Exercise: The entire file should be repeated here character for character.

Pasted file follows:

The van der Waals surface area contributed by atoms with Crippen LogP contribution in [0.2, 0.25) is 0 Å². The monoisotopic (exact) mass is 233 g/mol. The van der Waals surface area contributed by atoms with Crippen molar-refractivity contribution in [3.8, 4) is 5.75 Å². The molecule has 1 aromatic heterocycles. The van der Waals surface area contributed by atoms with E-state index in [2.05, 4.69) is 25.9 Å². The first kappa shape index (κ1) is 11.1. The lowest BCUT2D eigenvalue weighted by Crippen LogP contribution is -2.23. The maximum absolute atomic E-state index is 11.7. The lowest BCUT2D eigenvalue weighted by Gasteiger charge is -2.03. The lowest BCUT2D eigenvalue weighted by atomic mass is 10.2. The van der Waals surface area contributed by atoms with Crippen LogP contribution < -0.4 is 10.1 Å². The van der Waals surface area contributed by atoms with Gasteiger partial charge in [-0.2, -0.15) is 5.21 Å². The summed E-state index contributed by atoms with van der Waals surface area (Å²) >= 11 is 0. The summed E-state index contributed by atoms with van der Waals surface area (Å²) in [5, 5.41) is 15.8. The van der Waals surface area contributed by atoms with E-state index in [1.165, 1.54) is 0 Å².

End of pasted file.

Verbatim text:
The van der Waals surface area contributed by atoms with Crippen LogP contribution in [0.2, 0.25) is 0 Å². The monoisotopic (exact) mass is 233 g/mol. The van der Waals surface area contributed by atoms with Crippen molar-refractivity contribution in [3.8, 4) is 5.75 Å². The molecule has 1 aromatic heterocycles. The van der Waals surface area contributed by atoms with E-state index in [2.05, 4.69) is 25.9 Å². The first kappa shape index (κ1) is 11.1. The lowest BCUT2D eigenvalue weighted by Crippen LogP contribution is -2.23. The maximum absolute atomic E-state index is 11.7. The lowest BCUT2D eigenvalue weighted by Gasteiger charge is -2.03. The lowest BCUT2D eigenvalue weighted by atomic mass is 10.2. The van der Waals surface area contributed by atoms with Crippen LogP contribution < -0.4 is 10.1 Å². The van der Waals surface area contributed by atoms with Gasteiger partial charge in [-0.2, -0.15) is 5.21 Å². The summed E-state index contributed by atoms with van der Waals surface area (Å²) >= 11 is 0. The summed E-state index contributed by atoms with van der Waals surface area (Å²) in [5, 5.41) is 15.8. The van der Waals surface area contributed by atoms with E-state index in [1.165, 1.54) is 0 Å².